The Pace of Tech-Adoption Grows Among Older Americans, AARP Finds – But Privacy Concerns May Limit Adoption
One in two people over 50 bought a piece of digital technology in the past year. Three in four people over fifty in America now have a smartphone. One-half of 50+ Americans use a tablet, and 17% own wearable tech. The same percentage of people over 50 own a voice assistant, a market penetration rate which more than doubled between 2017 and 2019, AARP noted in the 2020 Tech and the 50+ Survey published in December 2019. For this research, AARP worked with Ipsos to survey (online) 2,607 people ages 50 and over in June and July 2019. Across all
Next week, the Consumer Technology Association (CTA) will convene CES, the Consumer Electronics Show, where over 180,000 tech-minded people from around the world will convene to kick the tires on new TVs, games, smart home devices, 5G connections, 3-D printing, drones, and to be sure, digital health innovations. At #CES2020, exhibitors in the health/care ecosystem will go well beyond wearable devices for tracking steps and heart rate. I’ll be meeting with wearable tech innovators along with consumer electronics companies and retailers. I’ve also scheduled get-togethers with pharma and life science folks, health plan people, and execs from consumer health companies.
The new year will see a “looming tsunami” of high prices in healthcare, regulation trumping health reform, more business deals reshaping the health/care industry landscape, and patients growing do-it-yourself care muscles, according to Top health industry issues of 2020: Will digital start to show an ROI from the PwC Health Research Institute. I’ve looked forward to reviewing this annual report for the past few years, and always learn something new from PwC’s team of researchers who reach out to experts spanning the industry. In this 14th year of the publication, PwC polled executives from payers, providers, and pharma/life science organizations. Internally,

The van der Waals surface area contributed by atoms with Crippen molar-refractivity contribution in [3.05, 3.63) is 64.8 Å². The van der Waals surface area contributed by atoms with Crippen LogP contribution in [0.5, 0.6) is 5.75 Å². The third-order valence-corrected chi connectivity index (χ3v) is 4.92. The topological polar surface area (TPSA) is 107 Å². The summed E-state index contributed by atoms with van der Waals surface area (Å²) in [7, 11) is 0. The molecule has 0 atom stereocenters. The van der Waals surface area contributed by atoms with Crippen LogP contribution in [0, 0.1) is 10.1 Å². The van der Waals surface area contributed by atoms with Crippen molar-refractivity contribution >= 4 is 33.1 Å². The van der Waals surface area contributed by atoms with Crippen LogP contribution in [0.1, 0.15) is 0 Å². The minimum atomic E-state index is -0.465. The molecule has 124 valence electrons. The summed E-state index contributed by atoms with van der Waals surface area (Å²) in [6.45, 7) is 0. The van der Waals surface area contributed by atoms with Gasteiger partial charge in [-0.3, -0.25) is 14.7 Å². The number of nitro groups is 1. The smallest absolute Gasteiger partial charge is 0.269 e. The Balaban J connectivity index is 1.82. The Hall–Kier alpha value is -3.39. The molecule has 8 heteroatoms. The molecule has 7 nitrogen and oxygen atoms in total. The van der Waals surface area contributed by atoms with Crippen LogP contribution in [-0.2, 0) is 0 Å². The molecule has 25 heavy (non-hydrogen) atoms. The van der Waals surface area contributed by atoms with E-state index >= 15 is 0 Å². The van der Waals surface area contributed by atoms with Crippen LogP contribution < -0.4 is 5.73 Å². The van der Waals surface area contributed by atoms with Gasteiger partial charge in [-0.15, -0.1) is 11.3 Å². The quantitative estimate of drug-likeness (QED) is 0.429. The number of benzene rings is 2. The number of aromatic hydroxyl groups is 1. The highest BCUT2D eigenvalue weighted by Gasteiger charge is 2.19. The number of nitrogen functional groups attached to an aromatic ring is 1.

It was the best of times, It was the worst of times, It was the age of wisdom, it was the age of foolishness, It was the epoch of belief, it was the epoch of incredulity, … starts Dickens’ Tale of Two Cities. That’s what came to my mind when reading the latest global health report from the OECD, Health at a Glance 2019, which compares the United States to other nations’ health care outcomes, risk factors, access metrics, and spending. Some trends are consistent across the wealthiest countries of the world, many sobering, such as: Life expectancy rates fell in 19 of the
Americans least-trust social media companies, Internet search engines, and the Federal government to keep their personal information secure. Americans most-trust their doctors, their banks, and their hospitals to protect their personal information. Are people clear-headed about this perception? I pose, prompted by this month’s survey from POLITICO and the Harvard Chan School of Public Health on data privacy and e-cigarettes. The first table shows that major finding, with a view on the consumer’s political party identification. There are interesting results revealed by party ID: More Democrats trust doctors, hospitals, health plans, and credit card companies with their personal data. More
Data security breaches, access challenges, and privacy leakages plague the current state of Americans’ personal health information (PHI). HIPAA, the Health Insurance Portability and Accountability Act that was legislated in 1996, isn’t sufficiently robust to deal with the nature of this health information 23 years after that law was first implemented. That’s not a typo in the title: Ciitizen (spelled with two “i’s”) launched a The Patient Record Scorecard on 14th August. The Scorecard was developed to gauge the progress (and lack thereof) of patient information access afforded by peoples’ health care providers. What did Ciitizen learn from this process?
Issue No. 4 of StartUp Health Magazine is dedicated to 8 Health Moonshot Principles. StartUp Health sees these moonshots taken together as, “a blueprint for achieving the impossible.” There’s an aspect of U.S. health care that currently feels impossible to achieve, and that’s consensus on what would constitute a sound approach to covering all Americans for health care as a civil right and whether the nation can “afford” doing so. On pages 22-23 of the digital magazine, you’ll find my essay, “From Health Consumers to Health Citizens.” This write-up summarizes the plotline of my book titled HealthConsuming, which features that